Chapter 10
Other resources provided by the widget

In this chapter we describe resources included in TkZinc widget. This include bitmaps sets (used as symbols for some items or used as stipples), Perl modules goodies and TkZinc simple demonstrations.

10.1 Bitmaps

TkZinc creates two sets of bitmaps.

The first set contains symbols for ATC tracks position, waypoints position and maps symbols. These bitmaps are named AtcSymbol1 to AtcSymbol22.


Figure 10.1: Bitmaps available for position of tracks, waypoints, and maps

The second set provides stipples that can be used to implement transparency, they are named AlphaStipple0 to AlphaStipple15, AlphaStipple0 being the most transparent.


Figure 10.2: Bitmaps available for creating stipples

10.2 Tk::Zinc::Debug Perl module

Tk::Zinc::Debug.pm is a Perl module useful for debugging purpose. It can be used in a Perl application using TkZinc to display the hierarchical tree of items, to display items selected by their id or tags, to grab items with the mouse and to get the list of items enclosed or overlapped by a rectangle designated by the mouse. You will be presented a list of items, with many interesting attributes such as position, priority, visibility, group... and even more information on request. Much of the selected items attributes can be interactively modified. When an application uses Tk::Zinc::Debug.pm, you can get a short reminder by depressing the Esc key in the main window of this application. For more information, please refer to the Tk::Zinc::Debug.pm man pages with the classical command man Tk::Zinc::Debug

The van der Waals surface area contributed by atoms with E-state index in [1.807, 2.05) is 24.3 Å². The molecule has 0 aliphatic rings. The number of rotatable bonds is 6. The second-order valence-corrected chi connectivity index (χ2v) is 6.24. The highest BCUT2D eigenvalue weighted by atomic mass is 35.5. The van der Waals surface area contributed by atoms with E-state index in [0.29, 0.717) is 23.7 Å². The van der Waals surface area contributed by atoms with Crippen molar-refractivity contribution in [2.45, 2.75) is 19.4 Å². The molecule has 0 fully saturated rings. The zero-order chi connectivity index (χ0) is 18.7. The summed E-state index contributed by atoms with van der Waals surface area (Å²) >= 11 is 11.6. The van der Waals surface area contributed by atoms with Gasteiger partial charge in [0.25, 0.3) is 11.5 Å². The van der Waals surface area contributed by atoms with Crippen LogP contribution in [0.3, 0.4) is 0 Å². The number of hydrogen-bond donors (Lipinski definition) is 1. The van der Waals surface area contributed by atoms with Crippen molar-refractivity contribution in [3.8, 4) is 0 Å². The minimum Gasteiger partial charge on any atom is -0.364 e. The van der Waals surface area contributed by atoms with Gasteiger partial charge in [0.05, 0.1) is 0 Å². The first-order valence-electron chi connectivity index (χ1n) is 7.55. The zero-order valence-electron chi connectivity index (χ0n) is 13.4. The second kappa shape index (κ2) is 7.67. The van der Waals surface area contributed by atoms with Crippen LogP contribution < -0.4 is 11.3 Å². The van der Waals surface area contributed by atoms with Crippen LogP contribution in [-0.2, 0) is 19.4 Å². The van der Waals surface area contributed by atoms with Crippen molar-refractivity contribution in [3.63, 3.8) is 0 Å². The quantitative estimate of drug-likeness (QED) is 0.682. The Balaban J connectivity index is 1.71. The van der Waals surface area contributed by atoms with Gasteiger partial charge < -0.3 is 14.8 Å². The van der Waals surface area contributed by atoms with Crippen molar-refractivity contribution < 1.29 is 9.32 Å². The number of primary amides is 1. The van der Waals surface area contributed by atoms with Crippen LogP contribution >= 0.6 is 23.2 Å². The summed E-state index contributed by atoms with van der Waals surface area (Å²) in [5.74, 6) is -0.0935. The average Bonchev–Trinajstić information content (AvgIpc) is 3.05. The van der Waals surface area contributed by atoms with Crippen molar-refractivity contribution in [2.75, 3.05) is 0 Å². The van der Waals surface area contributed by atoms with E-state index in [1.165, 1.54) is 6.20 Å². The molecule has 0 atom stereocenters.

To use this module, you can import it either by adding, for example, the following statements in your source code:

  use Tk::Zinc::Debug;  
  tree($zinc, -optionsToDisplay => '-tags', -optionsFormat => 'row');

or simply by using the -M option of Perl:

  perl -MTk::Zinc::Debug yourscript.pl

10.3 Tracing TkZinc methods call in Perl/Tk

TkZinc package includes two tools for helping you debugging your Perl/Tk scripts or tracking some nasty segfault which should never occure since TkZinc is (almost) totally bugfree.

10.3.1 Tracking Perl/Tk script errors

Because you sometime get some errors inside TkZinc with a cryptic message like ".... errors in Tk.pm line 228", it may be usefull to know where exactly in your code is the error. There is a simple and convenient mean to do this, just by using a small module called Tk::Zinc::TraceErrors, released with TkZinc. It traces every call of a TkZinc method inducing a Tk error. It prints on the standard output the following informations:

To use this module you can import it either by adding the following statement in your source code:

  use Tk::Zinc::TraceErrors;

or better, by using the -M option of Perl:

  perl -MTk::Zinc::TraceErrors yourscript.pl

10.3.2 Tracking TkZinc segfaults in Perl/Tk